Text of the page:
The knowledge of human development is very crucial in life. It prepares young adults to know how to become good parents and at the same time helps the parents in how to care for their children as they nature the children’s behavior and talents. The knowledge of human development helps an individual to properly understand himself and also aids in caring for the body requirements.
In my interview, the interviewed was a female by name Mary Mila. She was forty two years old, married, with two children. She was 78 kilograms in weight, five feet and seven inches tall. She had two children; a boy of 15 years old and a girl of 12. Mary was a hard working business lady with a shop in the city of London, England, where I conducted the interview. It was a very long and detailed interview that lasted for one hour. This interview was aimed at identifying: importance of the knowledge of human development to parents; roles of parents in the development of children; and Challenges facing parents in performing their roles towards the development of the children.
My specific interest was about child development with respect to friendship, interactions, individual development, interpersonal relationships, and the development theories and models. I considered the major developmental theories which include the theories of Erickson, Freud, Piaget, Kohlberg, Fowler, Selman and Kegan.
I was very keen in identifying the parent’s experience on the behaviors of the children within the first one year; between the 2nd and the 5th year; between the 6th and the 12th year; and from 13 years and above. I had a preset opinion that within the first one year, children lay foundation that guides their future social interactions. Between the ages 2 and 5, autonomy and dominance of egocentrism are common among children, while within the 6th and the 12th year, the children develop the ability to think, and the urge to be successful. At the youth age, children show various precursors of adult behaviors and attitudes. The major issues at this age include the identity formation, the possibility of abstract thought, and the community beliefs as a source of strength. The subsequent paragraphs below depict the interview. The questions are given in italics while the response follows.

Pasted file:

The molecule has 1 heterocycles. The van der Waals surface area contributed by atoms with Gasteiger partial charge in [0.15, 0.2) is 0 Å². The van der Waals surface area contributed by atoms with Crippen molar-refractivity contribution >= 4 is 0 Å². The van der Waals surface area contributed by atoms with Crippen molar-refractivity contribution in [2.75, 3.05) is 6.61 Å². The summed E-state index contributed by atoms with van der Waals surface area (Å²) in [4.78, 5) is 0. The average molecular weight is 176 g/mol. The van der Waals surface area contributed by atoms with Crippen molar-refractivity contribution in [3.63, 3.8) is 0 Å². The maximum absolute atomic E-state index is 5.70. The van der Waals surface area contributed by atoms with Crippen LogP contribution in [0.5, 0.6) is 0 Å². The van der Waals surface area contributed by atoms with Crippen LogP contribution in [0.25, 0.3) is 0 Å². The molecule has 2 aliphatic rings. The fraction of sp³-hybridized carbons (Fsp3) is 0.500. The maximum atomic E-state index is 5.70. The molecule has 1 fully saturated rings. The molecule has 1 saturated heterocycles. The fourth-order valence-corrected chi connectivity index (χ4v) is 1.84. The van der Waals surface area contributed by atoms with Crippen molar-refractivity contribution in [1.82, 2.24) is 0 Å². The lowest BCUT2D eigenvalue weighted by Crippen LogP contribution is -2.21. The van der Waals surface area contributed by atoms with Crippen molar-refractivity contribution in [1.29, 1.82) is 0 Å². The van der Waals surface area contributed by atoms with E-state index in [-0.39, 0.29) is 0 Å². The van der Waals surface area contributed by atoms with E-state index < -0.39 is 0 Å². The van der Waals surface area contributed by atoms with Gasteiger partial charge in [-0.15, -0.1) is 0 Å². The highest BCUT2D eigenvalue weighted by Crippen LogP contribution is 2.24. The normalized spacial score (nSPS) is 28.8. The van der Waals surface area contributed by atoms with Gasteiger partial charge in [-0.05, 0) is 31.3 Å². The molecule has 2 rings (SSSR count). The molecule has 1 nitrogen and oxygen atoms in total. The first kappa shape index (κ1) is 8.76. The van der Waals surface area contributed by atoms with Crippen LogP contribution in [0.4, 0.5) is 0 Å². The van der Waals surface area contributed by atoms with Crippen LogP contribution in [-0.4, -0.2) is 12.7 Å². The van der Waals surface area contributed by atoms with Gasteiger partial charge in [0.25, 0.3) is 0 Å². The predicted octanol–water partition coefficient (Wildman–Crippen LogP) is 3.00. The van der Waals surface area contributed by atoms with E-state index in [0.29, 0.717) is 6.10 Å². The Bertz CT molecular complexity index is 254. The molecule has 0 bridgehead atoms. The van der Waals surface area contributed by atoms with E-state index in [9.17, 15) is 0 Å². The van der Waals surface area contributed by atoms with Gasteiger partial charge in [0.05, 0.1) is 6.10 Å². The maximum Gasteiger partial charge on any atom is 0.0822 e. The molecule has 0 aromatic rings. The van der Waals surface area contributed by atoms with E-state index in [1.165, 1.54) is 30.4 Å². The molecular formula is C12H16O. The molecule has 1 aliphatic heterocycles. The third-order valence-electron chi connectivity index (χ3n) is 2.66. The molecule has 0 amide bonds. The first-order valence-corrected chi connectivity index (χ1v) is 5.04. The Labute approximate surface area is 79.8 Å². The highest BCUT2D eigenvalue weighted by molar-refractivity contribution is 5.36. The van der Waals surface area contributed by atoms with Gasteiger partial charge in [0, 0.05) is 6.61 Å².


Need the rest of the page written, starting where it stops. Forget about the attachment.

How did you arrive at the decision to have children? How old were you by then? And what age do you recommend as fit for having children?
The decision to have a child was something we, I and the husband, keenly looked into and planned. We decided to have our firstborn when I was twenty seven while the husband was thirty. As long as an adult understands his/her roles as a parent and is prepared to be one, he/she can go ahead and become one. However, being a parent is a great responsibility that one must be fully prepared for. With other factors constant, a woman at twenty five can make a good mother.
How did your children develop socially between ages 0 – 1, 2 – 5, and 6 – 13? What were the social activities they engaged in? And of what importance was these stages in there future life? What were your contributions towards these developments?
At this stage, the children did not engage much in social activities. The major activity I witnessed was the body functions. Infants are not social creatures. However, this stage laid a foundation which guided their future social relationships. The children used to play in the presence of each other; however, they rarely played with each other. They always desired company. As a parent, I gave them the required company, provided for their needs, and ensured that they were as comfortable as they desired.
At the age of 2 – 5, they developed strong aspects of friendship as they could describe their friends with both physical and geographic characteristics. The boy used to play separately with boys as the girl also played with fellow girls. Their main focus was on the visible and concrete characteristics. A lot of egocentrism was remarkably noted at this stage. Within the friendship, the focus of the children was mainly on their own needs. They were not genuinely concerned about other’s needs. Their relationship was not on the basis of give and take, but rather, they preferred to take more than to give. Their friendship would quickly change depending on their needs. This is the stage that laid the foundation for the future creativity, the ability to dream, and the social skill of curiosity. They also understood the varying degrees of emotion at this stage. They had shared imagination, joint fantasy, boldness, and the richness of friendships as they made more and more friends. In most cases, they could be victimized by their perceived reality of their own imaginations. They used to experiment, both with behavior and action. They understood the concept of friendship to an extent that they developed triangles. I was a strict disciplinarian so, they always avoided me. They could not misbehave in my presence. They would always say, “Mom won’t allow us, so let’s ask dad.” As a result, they always wanted to impress daddy as they plaid me off. Similarly, they would put off one person as they spent time with another. They would also play out rivalries. As a parent, I did not witness aspects of self esteem in the children at this stage. Whatever the children did to their friends have profound effects their feelings. Their self esteem was quite dynamic and not stable at all.